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Boots responds to criticism of decision to stop blister pack service


Boots responds to criticism of decision to stop blister pack service

Boots UK has responded to national media reports on its decision to end the supply of multi-compartment compliance aids (MCCAs) for some patients.

The multiple has contacted some patients in recent months to discuss alternatives to MCCAs “depending on their individual circumstances and needs”.

The daughter of one elderly patient whose MCCAs are to be stopped told the BBC that expecting her mother to take medicines from original packs was “unworkable and quite frankly dangerous”. 

A Boots spokesperson commented: "The latest Royal Pharmaceutical Society guidance indicates that the use of multi-compartment compliance aids is not always the most appropriate option for patients that need support to take their medicines at the right dose and time.

"Pharmacists are speaking with patients who we provide with MCCAs to discuss whether it is the right way to support them, depending on their individual circumstances and clinical needs.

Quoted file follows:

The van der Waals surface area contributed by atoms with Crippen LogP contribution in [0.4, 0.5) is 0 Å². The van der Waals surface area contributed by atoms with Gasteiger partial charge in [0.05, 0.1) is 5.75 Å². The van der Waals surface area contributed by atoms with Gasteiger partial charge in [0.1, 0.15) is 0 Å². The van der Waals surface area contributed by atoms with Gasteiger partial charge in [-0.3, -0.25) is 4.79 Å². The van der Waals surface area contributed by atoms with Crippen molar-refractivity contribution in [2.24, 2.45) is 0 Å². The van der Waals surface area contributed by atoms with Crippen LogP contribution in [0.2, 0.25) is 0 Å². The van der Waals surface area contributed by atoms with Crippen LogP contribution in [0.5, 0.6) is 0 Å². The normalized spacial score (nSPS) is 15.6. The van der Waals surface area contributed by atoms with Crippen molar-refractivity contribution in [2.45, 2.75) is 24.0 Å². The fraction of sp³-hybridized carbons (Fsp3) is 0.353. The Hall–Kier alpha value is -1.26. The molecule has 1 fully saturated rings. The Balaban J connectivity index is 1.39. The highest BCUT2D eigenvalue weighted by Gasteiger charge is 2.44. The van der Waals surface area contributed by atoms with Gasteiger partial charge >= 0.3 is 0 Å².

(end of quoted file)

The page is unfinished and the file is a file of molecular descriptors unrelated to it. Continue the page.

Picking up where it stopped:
"Alternative support might include large-print labels and a medicines reminder chart. In many cases, MCCAs will remain the most appropriate option for the patient, and we will continue to support them in this way."

The RPS stated: “Patients who can safely self-administer their medicines should be encouraged to do so, and where they are unable to do so, there must be appropriate training for carers so that they are able to administer medicines from original packaging.”

LloydsPharmacy, Well Pharmacy and Superdrug have all indicated that they still supply blister packs to patients.

Leyla Hannbeck, chief executive of the Association of Independent Multiple Pharmacies, said that most AIMp member companies have not withdrawn the service but are “under a lot of pressure” because it is not funded. 

The national news coverage has sparked debate on social media, with many pharmacists arguing that the Government should offer the social care sector better resources rather than allowing care homes to depend on community pharmacy teams.

RPS England board chair Thorrun Govind said: "Just because a patient is in a care home does not mean they should automatically be provided with a blister pack and the underfunding of social care should be addressed by the government rather than being left for pharmacy teams workload."

Dorset contractor Mike Hewitson said the picture on the ground was nuanced, arguing that while MCCA provision is “not for everyone” there is “massive” public demand for it. 

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